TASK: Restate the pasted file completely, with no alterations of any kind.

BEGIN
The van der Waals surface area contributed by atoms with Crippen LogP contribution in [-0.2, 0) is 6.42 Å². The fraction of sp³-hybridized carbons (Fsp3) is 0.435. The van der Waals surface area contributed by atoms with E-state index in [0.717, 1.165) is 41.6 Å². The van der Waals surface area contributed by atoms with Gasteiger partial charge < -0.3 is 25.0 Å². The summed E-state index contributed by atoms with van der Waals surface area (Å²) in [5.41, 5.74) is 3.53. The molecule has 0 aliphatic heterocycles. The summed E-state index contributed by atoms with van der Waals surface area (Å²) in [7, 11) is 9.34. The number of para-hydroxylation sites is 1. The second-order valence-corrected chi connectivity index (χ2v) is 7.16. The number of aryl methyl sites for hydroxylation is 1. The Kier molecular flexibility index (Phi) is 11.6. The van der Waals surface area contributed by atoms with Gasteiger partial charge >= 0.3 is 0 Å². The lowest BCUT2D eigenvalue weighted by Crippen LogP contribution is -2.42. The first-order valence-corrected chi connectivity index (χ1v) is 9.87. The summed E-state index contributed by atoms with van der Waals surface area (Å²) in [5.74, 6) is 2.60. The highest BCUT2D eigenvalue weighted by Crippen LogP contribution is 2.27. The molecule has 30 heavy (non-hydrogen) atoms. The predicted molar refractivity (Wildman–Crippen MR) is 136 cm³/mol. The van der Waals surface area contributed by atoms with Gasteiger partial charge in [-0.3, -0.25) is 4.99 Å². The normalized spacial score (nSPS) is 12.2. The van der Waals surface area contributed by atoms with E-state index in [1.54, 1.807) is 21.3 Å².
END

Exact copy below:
The van der Waals surface area contributed by atoms with Crippen LogP contribution in [-0.2, 0) is 6.42 Å². The fraction of sp³-hybridized carbons (Fsp3) is 0.435. The van der Waals surface area contributed by atoms with E-state index in [0.717, 1.165) is 41.6 Å². The van der Waals surface area contributed by atoms with Gasteiger partial charge < -0.3 is 25.0 Å². The summed E-state index contributed by atoms with van der Waals surface area (Å²) in [5.41, 5.74) is 3.53. The molecule has 0 aliphatic heterocycles. The summed E-state index contributed by atoms with van der Waals surface area (Å²) in [7, 11) is 9.34. The number of para-hydroxylation sites is 1. The second-order valence-corrected chi connectivity index (χ2v) is 7.16. The number of aryl methyl sites for hydroxylation is 1. The Kier molecular flexibility index (Phi) is 11.6. The van der Waals surface area contributed by atoms with Gasteiger partial charge >= 0.3 is 0 Å². The lowest BCUT2D eigenvalue weighted by Crippen LogP contribution is -2.42. The first-order valence-corrected chi connectivity index (χ1v) is 9.87. The summed E-state index contributed by atoms with van der Waals surface area (Å²) in [5.74, 6) is 2.60. The highest BCUT2D eigenvalue weighted by Crippen LogP contribution is 2.27. The molecule has 30 heavy (non-hydrogen) atoms. The predicted molar refractivity (Wildman–Crippen MR) is 136 cm³/mol. The van der Waals surface area contributed by atoms with Gasteiger partial charge in [-0.3, -0.25) is 4.99 Å². The normalized spacial score (nSPS) is 12.2. The van der Waals surface area contributed by atoms with E-state index in [1.54, 1.807) is 21.3 Å².